Rainbow Raw Food Cafe and Bar in Hammatsu-cho is a very small and cozy restaurant with six tables and twelve chairs. You can choose from the Raw Food Dinner Course of six dishes (¥2,500), Combination Plate (¥1,800), or something from the a la carte menu. We each ordered the Dinner Course, and I had organic beer and Emily had a smoothie to drink. Continue reading

Why Reading Food Labels Isn’t Enough

Friends and relatives often question “can you eat x or y” on your vegan diet? Many people can barely comprehend not eating meat and fish, let alone dairy products, eggs, and honey–of all things.

Fewer people understand what a vegan diet has to do with avoiding processed foods–such as white rice, white pasta, white bread, and sugar–or even vegetable oils.

These measures are the guidelines of a whole-foods plant-based vegan diet, such as that endorsed by Rip Esselstyn’s Engine 2 Diet, and displayed in Del Sroufe’s Forks Over Knives cookbook, containing healthy vegan recipes by Isa Chandra Moskowitz, Julieanna Hever, and others.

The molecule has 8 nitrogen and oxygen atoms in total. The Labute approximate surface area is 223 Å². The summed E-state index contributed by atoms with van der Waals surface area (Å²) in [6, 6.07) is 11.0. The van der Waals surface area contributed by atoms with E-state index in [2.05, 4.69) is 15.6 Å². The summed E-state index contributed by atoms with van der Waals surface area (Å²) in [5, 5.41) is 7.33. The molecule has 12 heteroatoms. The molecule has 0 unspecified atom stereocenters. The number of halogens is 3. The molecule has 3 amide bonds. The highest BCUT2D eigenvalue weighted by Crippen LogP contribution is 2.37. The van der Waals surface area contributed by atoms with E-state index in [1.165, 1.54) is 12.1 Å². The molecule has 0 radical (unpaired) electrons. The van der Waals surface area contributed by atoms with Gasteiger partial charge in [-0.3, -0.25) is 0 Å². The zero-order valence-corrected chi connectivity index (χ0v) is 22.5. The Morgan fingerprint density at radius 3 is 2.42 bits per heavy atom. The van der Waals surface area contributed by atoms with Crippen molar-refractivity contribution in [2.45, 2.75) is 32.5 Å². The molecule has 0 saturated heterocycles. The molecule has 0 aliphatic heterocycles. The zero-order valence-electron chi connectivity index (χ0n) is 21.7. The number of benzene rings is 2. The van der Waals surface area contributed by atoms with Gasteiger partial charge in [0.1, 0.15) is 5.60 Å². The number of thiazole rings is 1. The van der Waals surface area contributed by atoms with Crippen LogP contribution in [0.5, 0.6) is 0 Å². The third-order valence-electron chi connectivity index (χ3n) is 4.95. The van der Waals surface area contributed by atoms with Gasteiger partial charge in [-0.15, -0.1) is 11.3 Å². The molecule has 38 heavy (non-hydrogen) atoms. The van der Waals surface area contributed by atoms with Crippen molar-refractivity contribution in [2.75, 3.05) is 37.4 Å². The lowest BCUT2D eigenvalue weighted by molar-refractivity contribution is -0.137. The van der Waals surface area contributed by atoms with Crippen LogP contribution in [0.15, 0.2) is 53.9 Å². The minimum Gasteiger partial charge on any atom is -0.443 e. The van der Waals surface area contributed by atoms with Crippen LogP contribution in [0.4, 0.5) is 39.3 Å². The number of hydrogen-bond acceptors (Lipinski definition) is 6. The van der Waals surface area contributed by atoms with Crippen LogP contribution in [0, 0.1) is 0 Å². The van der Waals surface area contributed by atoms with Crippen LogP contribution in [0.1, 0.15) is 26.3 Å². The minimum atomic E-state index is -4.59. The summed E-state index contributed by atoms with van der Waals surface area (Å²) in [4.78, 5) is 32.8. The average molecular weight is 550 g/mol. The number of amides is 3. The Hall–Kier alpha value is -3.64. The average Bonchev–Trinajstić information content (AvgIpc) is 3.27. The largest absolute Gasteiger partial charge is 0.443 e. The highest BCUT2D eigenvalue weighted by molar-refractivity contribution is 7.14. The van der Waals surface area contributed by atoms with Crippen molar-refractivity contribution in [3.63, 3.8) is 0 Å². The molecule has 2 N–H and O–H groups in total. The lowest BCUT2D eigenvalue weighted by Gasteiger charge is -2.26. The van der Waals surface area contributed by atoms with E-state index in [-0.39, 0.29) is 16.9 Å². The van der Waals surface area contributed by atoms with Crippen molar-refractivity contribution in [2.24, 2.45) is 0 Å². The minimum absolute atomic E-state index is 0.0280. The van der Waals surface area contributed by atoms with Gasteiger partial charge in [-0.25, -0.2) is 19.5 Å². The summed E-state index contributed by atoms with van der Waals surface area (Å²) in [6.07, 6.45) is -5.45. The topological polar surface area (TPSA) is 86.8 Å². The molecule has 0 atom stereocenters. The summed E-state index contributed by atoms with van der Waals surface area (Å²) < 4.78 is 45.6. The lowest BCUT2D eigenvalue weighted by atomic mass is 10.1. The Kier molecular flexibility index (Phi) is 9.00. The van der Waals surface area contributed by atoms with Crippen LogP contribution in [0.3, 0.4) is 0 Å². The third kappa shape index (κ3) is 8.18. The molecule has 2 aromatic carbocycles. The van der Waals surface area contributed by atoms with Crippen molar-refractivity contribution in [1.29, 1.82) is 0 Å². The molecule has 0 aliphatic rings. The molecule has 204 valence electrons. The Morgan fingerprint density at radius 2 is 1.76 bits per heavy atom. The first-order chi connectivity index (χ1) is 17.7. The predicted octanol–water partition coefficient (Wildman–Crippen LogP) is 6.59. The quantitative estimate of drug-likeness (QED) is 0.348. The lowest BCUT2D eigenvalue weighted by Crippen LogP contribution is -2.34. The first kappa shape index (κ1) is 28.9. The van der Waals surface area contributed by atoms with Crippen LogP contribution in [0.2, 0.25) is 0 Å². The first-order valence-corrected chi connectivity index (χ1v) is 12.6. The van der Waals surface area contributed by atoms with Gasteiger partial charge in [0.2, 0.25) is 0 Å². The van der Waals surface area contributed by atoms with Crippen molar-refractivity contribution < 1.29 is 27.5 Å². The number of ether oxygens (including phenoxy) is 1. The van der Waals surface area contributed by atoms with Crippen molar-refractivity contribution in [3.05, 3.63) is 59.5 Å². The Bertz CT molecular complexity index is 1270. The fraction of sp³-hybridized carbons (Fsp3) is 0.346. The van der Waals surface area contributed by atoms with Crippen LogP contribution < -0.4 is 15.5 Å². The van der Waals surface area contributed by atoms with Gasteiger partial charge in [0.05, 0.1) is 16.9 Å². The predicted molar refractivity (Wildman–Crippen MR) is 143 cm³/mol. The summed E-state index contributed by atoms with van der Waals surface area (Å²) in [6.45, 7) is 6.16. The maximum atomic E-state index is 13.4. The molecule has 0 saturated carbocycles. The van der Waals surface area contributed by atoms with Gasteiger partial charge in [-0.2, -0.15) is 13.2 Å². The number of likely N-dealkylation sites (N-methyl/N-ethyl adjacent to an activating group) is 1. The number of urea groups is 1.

Bottom line is, while many processed foods may be technically vegan or “accidentally vegan” as PETA refers to products with no animal-based ingredients, they are unlikely to be “accidentally healthy”.

And while you may relax your standards on a rare occasion–when dining out or visiting friends–you’ll surely feel better long-term by keeping tempting vegan junk foods out of your grocery cart, and out of your house.

When analyzing packaged foods, I often refer to nutritionist/dietitian Jeff Novick’s rules and guidelines for  telling the difference between a health food vs what’s really healthy for you:

Rule #1-Never believe anything on the front of the package…ever!

Rule #2-Always read the Nutrition Facts Label and the Ingredients List.

Novick gives guidelines for fat, sodium, white sugars and refined sugars, and refined carbohydrates–4 things commonly abused in the United States.